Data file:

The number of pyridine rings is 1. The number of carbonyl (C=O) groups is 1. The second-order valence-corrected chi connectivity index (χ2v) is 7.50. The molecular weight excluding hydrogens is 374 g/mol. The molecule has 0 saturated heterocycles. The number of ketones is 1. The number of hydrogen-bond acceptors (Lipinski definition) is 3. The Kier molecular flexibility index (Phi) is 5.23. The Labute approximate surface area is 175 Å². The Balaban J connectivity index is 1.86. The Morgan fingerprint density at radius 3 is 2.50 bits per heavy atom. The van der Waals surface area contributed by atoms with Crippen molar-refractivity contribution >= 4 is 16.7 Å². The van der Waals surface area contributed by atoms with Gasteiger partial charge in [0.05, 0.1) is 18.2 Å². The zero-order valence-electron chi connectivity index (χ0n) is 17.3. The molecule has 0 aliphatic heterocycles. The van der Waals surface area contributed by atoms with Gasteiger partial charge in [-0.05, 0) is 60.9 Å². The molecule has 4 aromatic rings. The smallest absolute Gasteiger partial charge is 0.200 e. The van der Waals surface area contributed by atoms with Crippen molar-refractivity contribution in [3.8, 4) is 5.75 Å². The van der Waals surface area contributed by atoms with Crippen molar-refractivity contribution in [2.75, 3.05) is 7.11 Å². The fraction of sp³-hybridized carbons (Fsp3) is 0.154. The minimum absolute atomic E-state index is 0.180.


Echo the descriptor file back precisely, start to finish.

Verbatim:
The number of pyridine rings is 1. The number of carbonyl (C=O) groups is 1. The second-order valence-corrected chi connectivity index (χ2v) is 7.50. The molecular weight excluding hydrogens is 374 g/mol. The molecule has 0 saturated heterocycles. The number of ketones is 1. The number of hydrogen-bond acceptors (Lipinski definition) is 3. The Kier molecular flexibility index (Phi) is 5.23. The Labute approximate surface area is 175 Å². The Balaban J connectivity index is 1.86. The Morgan fingerprint density at radius 3 is 2.50 bits per heavy atom. The van der Waals surface area contributed by atoms with Crippen molar-refractivity contribution >= 4 is 16.7 Å². The van der Waals surface area contributed by atoms with Gasteiger partial charge in [0.05, 0.1) is 18.2 Å². The zero-order valence-electron chi connectivity index (χ0n) is 17.3. The molecule has 0 aliphatic heterocycles. The van der Waals surface area contributed by atoms with Gasteiger partial charge in [-0.05, 0) is 60.9 Å². The molecule has 4 aromatic rings. The smallest absolute Gasteiger partial charge is 0.200 e. The van der Waals surface area contributed by atoms with Crippen molar-refractivity contribution in [3.8, 4) is 5.75 Å². The van der Waals surface area contributed by atoms with Crippen molar-refractivity contribution in [2.75, 3.05) is 7.11 Å². The fraction of sp³-hybridized carbons (Fsp3) is 0.154. The minimum absolute atomic E-state index is 0.180.